Saud Abu Ramadan

I live just one block from the headquarters of Palestinian President Yasser Arafat, and I can go on foot and be there before any other reporter to cover his statements to the media in reaction to any political event. When Arafat was in exile, before he signed the peace agreements with Israel five years ago, most Palestinians, including myself, thought of Arafat as someone holy, and we dreamed that we would be able one day to see him face to face. Nowadays, Arafat shows up everywhere, and I not only see him almost every day but also stand very close to him and ask him questions in news conferences.

Today, I had a very busy day writing about the deliberations of the Palestinian Central Council (a mini parliament) on the question of whether the Palestinians will declare a state on May 4, the last day of the interim peace period.

In the yard outside Arafat’s office, there were more than 200 journalists, including Arab and international reporters and correspondents of TV networks, newspapers, and news agencies. Each news agency and TV network had at least two people covering the story, and they were all well equipped with cell phones and pagers. I was looking at them and thinking of myself: that I’m alone, working by myself to cover this event for six news organizations without anyone to help me.

But, I thought, either God loves me or I’m a lucky person. Living one block from Arafat’s office made me feel relaxed, because I was able to get quotations from the members of the council before they briefed the journalists outside the building and immediately go to my house and file the article before anybody else, and then return to Arafat’s office to ask follow-up questions.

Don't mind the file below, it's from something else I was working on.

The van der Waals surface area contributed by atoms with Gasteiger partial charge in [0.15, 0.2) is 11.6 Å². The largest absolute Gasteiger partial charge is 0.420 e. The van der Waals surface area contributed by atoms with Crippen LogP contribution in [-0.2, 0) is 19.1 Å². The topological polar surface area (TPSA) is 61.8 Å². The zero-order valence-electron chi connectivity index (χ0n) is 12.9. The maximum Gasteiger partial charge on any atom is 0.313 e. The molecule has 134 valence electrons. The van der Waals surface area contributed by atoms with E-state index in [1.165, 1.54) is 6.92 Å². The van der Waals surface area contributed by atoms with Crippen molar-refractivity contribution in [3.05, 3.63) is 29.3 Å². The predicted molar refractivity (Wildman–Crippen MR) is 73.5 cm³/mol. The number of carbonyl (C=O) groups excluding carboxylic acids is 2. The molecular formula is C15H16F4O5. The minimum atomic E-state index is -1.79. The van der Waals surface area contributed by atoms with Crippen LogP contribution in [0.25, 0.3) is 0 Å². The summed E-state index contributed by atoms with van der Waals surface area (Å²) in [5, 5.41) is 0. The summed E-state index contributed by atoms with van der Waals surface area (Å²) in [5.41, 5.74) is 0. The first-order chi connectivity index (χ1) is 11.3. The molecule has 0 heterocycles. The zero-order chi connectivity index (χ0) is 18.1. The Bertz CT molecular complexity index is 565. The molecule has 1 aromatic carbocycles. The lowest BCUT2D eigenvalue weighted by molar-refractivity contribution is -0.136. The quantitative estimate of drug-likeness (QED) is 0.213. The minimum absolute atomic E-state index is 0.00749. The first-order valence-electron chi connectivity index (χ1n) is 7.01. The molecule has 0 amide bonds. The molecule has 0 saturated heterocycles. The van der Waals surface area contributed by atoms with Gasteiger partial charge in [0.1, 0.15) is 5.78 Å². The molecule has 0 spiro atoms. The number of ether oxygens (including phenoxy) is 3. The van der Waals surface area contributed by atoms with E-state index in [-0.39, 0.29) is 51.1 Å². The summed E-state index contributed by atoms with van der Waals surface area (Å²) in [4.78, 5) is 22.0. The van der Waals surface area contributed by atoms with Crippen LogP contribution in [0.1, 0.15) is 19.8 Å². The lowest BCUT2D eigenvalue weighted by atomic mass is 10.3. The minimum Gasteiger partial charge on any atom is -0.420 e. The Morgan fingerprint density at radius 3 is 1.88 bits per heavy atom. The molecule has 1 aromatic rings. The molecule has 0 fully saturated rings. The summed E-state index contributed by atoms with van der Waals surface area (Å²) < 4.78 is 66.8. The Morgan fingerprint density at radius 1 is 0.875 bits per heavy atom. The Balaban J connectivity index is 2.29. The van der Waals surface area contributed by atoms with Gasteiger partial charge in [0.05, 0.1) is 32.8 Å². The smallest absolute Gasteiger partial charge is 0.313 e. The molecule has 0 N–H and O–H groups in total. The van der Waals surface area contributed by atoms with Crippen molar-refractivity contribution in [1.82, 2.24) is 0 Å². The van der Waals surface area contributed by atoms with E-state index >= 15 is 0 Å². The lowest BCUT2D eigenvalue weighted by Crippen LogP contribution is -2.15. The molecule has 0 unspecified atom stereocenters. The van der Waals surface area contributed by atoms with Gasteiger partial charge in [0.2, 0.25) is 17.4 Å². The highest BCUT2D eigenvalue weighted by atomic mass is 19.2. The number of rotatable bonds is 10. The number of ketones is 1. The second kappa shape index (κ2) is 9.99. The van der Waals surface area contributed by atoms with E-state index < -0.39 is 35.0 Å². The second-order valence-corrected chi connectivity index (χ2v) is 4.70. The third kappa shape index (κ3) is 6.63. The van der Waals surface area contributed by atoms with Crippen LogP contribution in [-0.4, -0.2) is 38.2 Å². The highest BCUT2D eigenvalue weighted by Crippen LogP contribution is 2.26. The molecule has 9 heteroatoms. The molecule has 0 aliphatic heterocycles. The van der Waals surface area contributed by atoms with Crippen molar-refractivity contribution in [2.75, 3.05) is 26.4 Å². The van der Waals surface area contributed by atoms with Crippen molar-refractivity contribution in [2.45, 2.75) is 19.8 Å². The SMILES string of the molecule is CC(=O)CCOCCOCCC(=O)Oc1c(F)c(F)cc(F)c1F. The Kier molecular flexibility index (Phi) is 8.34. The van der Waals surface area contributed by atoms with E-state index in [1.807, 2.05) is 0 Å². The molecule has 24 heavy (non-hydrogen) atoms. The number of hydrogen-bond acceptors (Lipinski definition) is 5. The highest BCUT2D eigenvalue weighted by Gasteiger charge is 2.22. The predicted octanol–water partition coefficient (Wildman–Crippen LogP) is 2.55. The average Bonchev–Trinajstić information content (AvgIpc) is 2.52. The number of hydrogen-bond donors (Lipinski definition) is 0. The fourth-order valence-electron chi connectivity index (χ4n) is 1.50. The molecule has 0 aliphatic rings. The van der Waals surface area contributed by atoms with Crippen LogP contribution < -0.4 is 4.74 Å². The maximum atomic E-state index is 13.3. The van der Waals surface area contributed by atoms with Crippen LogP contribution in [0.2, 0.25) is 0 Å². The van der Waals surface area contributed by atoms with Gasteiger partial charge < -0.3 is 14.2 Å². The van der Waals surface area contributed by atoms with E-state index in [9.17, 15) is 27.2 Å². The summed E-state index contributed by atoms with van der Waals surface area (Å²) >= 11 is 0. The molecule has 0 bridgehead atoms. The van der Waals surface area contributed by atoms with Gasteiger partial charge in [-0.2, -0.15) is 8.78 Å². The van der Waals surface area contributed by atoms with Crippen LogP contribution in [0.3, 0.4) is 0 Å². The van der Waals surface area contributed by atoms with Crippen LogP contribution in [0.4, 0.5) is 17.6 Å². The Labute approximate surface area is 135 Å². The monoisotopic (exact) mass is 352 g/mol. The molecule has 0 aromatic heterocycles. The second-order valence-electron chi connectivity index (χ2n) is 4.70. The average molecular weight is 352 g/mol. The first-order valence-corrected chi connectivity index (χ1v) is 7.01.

I usually eat lunch with my wife, Beesan, and my three daughters, Sara, Lara, and Tamara. Sara and Lara are 7-year-old twins, and Tamara is 4. Their names are like a beautiful song; they are so sweet and they are everything for me in this life. But today, after the first session of the Palestinian Council meeting was over and after working so hard, I felt very satisfied because I filed one story and two leads. So, I invited two friends of mine to go for lunch at one of the restaurants on the beach side of Gaza.

While we were having lunch, my cell phone did not stop ringing: It was bureau chiefs from the Japanese news agency and the Spanish news agency asking me to file a feature story and to talk about the general mood of the Palestinians in the street and people’s reaction to the council meetings. I told them that I was having lunch, and both asked me to write the story after lunch. My two friends told me I was really a hard worker.

After lunch, I went back home and wrote the feature story. Then I relaxed as I waited to go back to Arafat’s office to cover the evening session of the Palestinian Council.